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Don’t let quick starts alter your fantasy season

Tampa Bay Lightning v New Jersey Devils Photo by Mike Stobe/Getty Images

Anybody who’s anybody who’s played any kind of fantasy sport knows that in order to win your league, unless you had an absolutely stellar draft, you need to capitalize on the waiver wire and pick up players who exceed any kind of reasonable expectations. After all, if anyone had that much hope in them, they would’ve been picked.

HOWEVER (extremely Stephen A. Smith voice), if you sacrifice players who are off to slow starts for those having fast starts, there’s a reasonable chance you’re giving up the better player.

There’s a reason, say, Auston Matthews gets drafted but William Nylander generally doesn’t. One has much higher hopes and expectations behind him. But if Nylander (quite possibly) gets off to a better start, dropping the guy who worked up to Connor McDavid’s wing on Team North America probably shouldn’t be dropped.

If someone like Patrick Laine is a free agent in your league (and he shouldn’t be-go pick him up yesterday), getting off to a fast start is probably a safe bet that he’ll keep something comparable going. But what if someone like Reid Boucher starts randomly, finally putting goals in the net?

That’s where you have to take a more cautious approach. In the standard 12 team leagues, really, really good players like Ryan Nugent-Hopkins didn’t get picked. But not every really, really good player who did get picked is going to get off to a fast start. So it’s understandable that a player a la Boucher in this scenario looks like a quality pick up based on his start.

This is where advanced stats and analytics as well as basic stats should really be your best friend. Look at the players’ Corsi at 5 on 5 even strength. Look at their shooting percentage. Look for bumps in the latter especially that don’t look sustainable. If Boucher is shooting 20%, he’s probably not going to keep it going. That’s why Adam Henrique probably isn’t scoring anywhere near 30 this year unless Taylor Hall sets him up like Mario Lemieux to Warren Young.

Look at their powerplay time. Look and see if they’re on the first or second unit. Look at primary assists versus secondary, as the former are more repeatable. Look at their stats in the past. The best indicator of future performance is past. If Jacob Josefson scores 10 goals in the first 20 games, that seems great, but based on his past performance, I’m not going to pick him up since he may not score another for the rest of the season.

There’s the possibility that players just get better, which happens. But weight all the factors to see what you think is more likely. If Josefson in that example does keep it going, he may just carry you to a league title.

Even in the penalty minutes category, if a player is registering a lot, look farther into his team role. See if his coach is decreasing his ice time because of it. Someone like Brad Marchand or Brendan Gallagher will keep putting up PIM because they’re too valuable to take off the ice despite their pest-ish tendencies. But enforcers may bring short term gain and then get thrown into the minors if the coach doesn’t think they’re utilizing their abilities best for their role, or really any other reason.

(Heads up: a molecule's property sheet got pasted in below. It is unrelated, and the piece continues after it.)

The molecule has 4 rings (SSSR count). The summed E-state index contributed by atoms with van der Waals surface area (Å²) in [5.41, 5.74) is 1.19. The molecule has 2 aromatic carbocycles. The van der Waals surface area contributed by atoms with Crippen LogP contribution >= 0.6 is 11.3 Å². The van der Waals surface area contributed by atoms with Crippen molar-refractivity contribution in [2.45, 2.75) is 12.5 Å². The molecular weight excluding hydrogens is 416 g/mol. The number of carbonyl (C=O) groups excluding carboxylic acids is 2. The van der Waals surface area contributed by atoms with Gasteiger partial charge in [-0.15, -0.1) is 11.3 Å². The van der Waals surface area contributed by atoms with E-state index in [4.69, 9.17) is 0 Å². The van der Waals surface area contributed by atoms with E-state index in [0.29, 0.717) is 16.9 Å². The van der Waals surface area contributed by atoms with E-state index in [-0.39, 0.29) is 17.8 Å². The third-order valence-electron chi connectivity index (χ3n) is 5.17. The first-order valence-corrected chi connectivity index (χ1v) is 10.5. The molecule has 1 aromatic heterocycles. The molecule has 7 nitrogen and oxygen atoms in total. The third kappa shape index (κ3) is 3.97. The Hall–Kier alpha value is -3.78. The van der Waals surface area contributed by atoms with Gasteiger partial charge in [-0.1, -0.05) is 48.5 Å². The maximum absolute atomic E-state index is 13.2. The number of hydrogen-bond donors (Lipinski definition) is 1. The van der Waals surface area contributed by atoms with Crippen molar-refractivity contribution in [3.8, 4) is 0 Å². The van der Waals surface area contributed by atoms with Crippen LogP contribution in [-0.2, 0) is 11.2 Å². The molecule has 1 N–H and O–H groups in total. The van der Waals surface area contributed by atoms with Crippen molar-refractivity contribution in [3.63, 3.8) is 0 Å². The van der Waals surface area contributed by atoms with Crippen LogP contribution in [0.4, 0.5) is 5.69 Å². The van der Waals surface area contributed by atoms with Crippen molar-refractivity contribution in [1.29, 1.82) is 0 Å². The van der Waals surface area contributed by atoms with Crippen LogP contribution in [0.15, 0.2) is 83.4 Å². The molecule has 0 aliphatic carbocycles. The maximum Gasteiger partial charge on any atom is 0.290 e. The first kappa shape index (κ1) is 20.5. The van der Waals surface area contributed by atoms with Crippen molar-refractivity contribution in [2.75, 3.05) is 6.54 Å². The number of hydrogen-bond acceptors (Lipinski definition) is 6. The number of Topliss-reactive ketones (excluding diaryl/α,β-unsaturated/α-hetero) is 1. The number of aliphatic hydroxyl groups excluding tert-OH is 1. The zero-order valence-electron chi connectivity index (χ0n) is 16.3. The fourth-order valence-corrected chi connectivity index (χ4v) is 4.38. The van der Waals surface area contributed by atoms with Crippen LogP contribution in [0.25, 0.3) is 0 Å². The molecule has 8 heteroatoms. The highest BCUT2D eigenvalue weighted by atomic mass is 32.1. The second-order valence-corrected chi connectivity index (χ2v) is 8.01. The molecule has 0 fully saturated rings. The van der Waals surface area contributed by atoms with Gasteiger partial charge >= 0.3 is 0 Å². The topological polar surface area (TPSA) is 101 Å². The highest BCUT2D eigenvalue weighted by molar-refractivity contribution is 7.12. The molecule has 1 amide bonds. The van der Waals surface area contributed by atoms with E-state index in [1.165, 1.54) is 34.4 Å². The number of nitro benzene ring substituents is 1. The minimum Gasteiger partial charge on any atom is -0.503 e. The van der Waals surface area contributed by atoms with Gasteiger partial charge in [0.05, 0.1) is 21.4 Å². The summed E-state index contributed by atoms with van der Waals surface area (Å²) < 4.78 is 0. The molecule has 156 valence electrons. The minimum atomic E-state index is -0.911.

Goalies are much easier to have their future performance determined, at least to more of a modicum of certainty. The most important thing a goalie can have is playing time. A goalie that plays a lot, unless it’s on the Coyotes or some team of that ilk, is probably going to get you wins at least. Look at their goalie depth chart and see if there’s someone coming. See if you think they’ll win the job and get more playing time.

Save percentage at 5 on 5 even strength is a solid determination of whether that goalie’s actually good, and that could lead to more playing time, but if he’s hardly facing any shots, that’ll likely lead to wins, shutouts and a quality goals against average regardless of who he is. As long as he’s in the NHL he can be a .905-ish goalie.

Playing time may not indicate ever getting to play again or be good (Ondrej Pavelec!), but it does help you for your fantasy season if you missed out on the Ben Bishops and Cory Schneiders of the world.

Connor Hellebuyck is a good example there. He’s shown nothing but promise in Winnipeg, but he’s probably not worth picking up and starting right now. If he ever gets more playing time though, he’s a potential number one goalie.

Forwards and defensemen are a much riskier proposition, however, and your safest bet is probably just to stick with who you drafted if they have any kind of scoring pedigree. If they fall out of favor or aren’t getting as much powerplay time as they used to, that’s a reason to get rid of them, but otherwise, in all likelihood, they’re going to outperform the upstarts over the entire season.